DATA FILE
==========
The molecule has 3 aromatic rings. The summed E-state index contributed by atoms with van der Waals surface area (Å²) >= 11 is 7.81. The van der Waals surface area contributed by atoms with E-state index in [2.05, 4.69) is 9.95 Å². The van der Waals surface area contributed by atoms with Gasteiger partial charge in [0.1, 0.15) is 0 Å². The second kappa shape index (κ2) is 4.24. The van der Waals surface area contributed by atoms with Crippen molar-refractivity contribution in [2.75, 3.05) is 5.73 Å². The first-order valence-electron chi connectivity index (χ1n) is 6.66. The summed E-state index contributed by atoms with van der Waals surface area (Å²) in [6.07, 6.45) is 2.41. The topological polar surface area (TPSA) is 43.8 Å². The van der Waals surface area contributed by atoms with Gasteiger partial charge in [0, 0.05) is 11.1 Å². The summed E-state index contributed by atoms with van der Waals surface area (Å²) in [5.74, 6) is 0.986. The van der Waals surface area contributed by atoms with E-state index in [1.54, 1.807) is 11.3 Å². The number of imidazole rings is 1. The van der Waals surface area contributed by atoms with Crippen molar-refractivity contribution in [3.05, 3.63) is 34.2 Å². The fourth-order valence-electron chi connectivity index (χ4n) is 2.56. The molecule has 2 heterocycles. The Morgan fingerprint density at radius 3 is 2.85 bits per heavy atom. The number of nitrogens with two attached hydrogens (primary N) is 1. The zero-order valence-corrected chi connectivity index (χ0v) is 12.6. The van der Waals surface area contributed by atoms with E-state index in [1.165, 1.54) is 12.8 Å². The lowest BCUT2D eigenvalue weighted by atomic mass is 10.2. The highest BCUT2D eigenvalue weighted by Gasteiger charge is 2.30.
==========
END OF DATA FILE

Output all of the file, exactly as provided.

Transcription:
The molecule has 3 aromatic rings. The summed E-state index contributed by atoms with van der Waals surface area (Å²) >= 11 is 7.81. The van der Waals surface area contributed by atoms with E-state index in [2.05, 4.69) is 9.95 Å². The van der Waals surface area contributed by atoms with Gasteiger partial charge in [0.1, 0.15) is 0 Å². The second kappa shape index (κ2) is 4.24. The van der Waals surface area contributed by atoms with Crippen molar-refractivity contribution in [2.75, 3.05) is 5.73 Å². The first-order valence-electron chi connectivity index (χ1n) is 6.66. The summed E-state index contributed by atoms with van der Waals surface area (Å²) in [6.07, 6.45) is 2.41. The topological polar surface area (TPSA) is 43.8 Å². The van der Waals surface area contributed by atoms with Gasteiger partial charge in [0, 0.05) is 11.1 Å². The summed E-state index contributed by atoms with van der Waals surface area (Å²) in [5.74, 6) is 0.986. The van der Waals surface area contributed by atoms with E-state index in [1.54, 1.807) is 11.3 Å². The number of imidazole rings is 1. The van der Waals surface area contributed by atoms with Crippen molar-refractivity contribution in [3.05, 3.63) is 34.2 Å². The fourth-order valence-electron chi connectivity index (χ4n) is 2.56. The molecule has 2 heterocycles. The Morgan fingerprint density at radius 3 is 2.85 bits per heavy atom. The number of nitrogens with two attached hydrogens (primary N) is 1. The zero-order valence-corrected chi connectivity index (χ0v) is 12.6. The van der Waals surface area contributed by atoms with E-state index in [1.165, 1.54) is 12.8 Å². The lowest BCUT2D eigenvalue weighted by atomic mass is 10.2. The highest BCUT2D eigenvalue weighted by Gasteiger charge is 2.30.